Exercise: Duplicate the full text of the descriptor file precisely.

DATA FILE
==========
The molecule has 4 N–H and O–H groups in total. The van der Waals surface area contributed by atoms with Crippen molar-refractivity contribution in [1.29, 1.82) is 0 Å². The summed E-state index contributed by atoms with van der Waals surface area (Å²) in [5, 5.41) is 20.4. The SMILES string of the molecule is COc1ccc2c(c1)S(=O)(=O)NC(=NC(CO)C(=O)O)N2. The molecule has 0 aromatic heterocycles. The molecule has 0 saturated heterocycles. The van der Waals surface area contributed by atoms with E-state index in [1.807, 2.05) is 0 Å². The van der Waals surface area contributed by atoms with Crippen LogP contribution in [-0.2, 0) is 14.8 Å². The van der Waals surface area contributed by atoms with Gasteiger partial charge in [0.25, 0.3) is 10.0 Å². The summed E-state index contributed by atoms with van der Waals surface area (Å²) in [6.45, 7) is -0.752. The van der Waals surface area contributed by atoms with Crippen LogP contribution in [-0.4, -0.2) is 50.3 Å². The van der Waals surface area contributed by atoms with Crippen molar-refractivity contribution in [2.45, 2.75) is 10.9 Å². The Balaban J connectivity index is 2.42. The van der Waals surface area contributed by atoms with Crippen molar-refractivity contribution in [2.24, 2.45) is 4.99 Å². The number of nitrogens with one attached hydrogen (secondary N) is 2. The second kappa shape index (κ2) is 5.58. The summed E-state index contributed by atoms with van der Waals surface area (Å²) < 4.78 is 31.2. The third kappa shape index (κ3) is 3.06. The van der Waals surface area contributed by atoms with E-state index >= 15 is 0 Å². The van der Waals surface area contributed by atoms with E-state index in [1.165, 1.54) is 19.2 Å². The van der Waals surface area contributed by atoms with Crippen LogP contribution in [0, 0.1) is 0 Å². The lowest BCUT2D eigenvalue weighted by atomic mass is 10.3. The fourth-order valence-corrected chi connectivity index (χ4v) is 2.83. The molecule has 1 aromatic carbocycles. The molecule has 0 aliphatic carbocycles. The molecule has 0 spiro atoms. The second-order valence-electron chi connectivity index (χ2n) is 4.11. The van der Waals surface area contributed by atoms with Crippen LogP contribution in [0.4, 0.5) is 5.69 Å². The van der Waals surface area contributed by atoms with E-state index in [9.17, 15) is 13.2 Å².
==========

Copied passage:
The molecule has 4 N–H and O–H groups in total. The van der Waals surface area contributed by atoms with Crippen molar-refractivity contribution in [1.29, 1.82) is 0 Å². The summed E-state index contributed by atoms with van der Waals surface area (Å²) in [5, 5.41) is 20.4. The SMILES string of the molecule is COc1ccc2c(c1)S(=O)(=O)NC(=NC(CO)C(=O)O)N2. The molecule has 0 aromatic heterocycles. The molecule has 0 saturated heterocycles. The van der Waals surface area contributed by atoms with E-state index in [1.807, 2.05) is 0 Å². The van der Waals surface area contributed by atoms with Crippen LogP contribution in [-0.2, 0) is 14.8 Å². The van der Waals surface area contributed by atoms with Gasteiger partial charge in [0.25, 0.3) is 10.0 Å². The summed E-state index contributed by atoms with van der Waals surface area (Å²) in [6.45, 7) is -0.752. The van der Waals surface area contributed by atoms with Crippen LogP contribution in [-0.4, -0.2) is 50.3 Å². The van der Waals surface area contributed by atoms with Crippen molar-refractivity contribution in [2.45, 2.75) is 10.9 Å². The Balaban J connectivity index is 2.42. The van der Waals surface area contributed by atoms with Crippen molar-refractivity contribution in [2.24, 2.45) is 4.99 Å². The number of nitrogens with one attached hydrogen (secondary N) is 2. The second kappa shape index (κ2) is 5.58. The summed E-state index contributed by atoms with van der Waals surface area (Å²) < 4.78 is 31.2. The third kappa shape index (κ3) is 3.06. The van der Waals surface area contributed by atoms with E-state index >= 15 is 0 Å². The van der Waals surface area contributed by atoms with E-state index in [1.165, 1.54) is 19.2 Å². The van der Waals surface area contributed by atoms with Crippen LogP contribution in [0, 0.1) is 0 Å². The lowest BCUT2D eigenvalue weighted by atomic mass is 10.3. The fourth-order valence-corrected chi connectivity index (χ4v) is 2.83. The molecule has 1 aromatic carbocycles. The molecule has 0 aliphatic carbocycles. The molecule has 0 spiro atoms. The second-order valence-electron chi connectivity index (χ2n) is 4.11. The van der Waals surface area contributed by atoms with Crippen LogP contribution in [0.4, 0.5) is 5.69 Å². The van der Waals surface area contributed by atoms with E-state index in [9.17, 15) is 13.2 Å².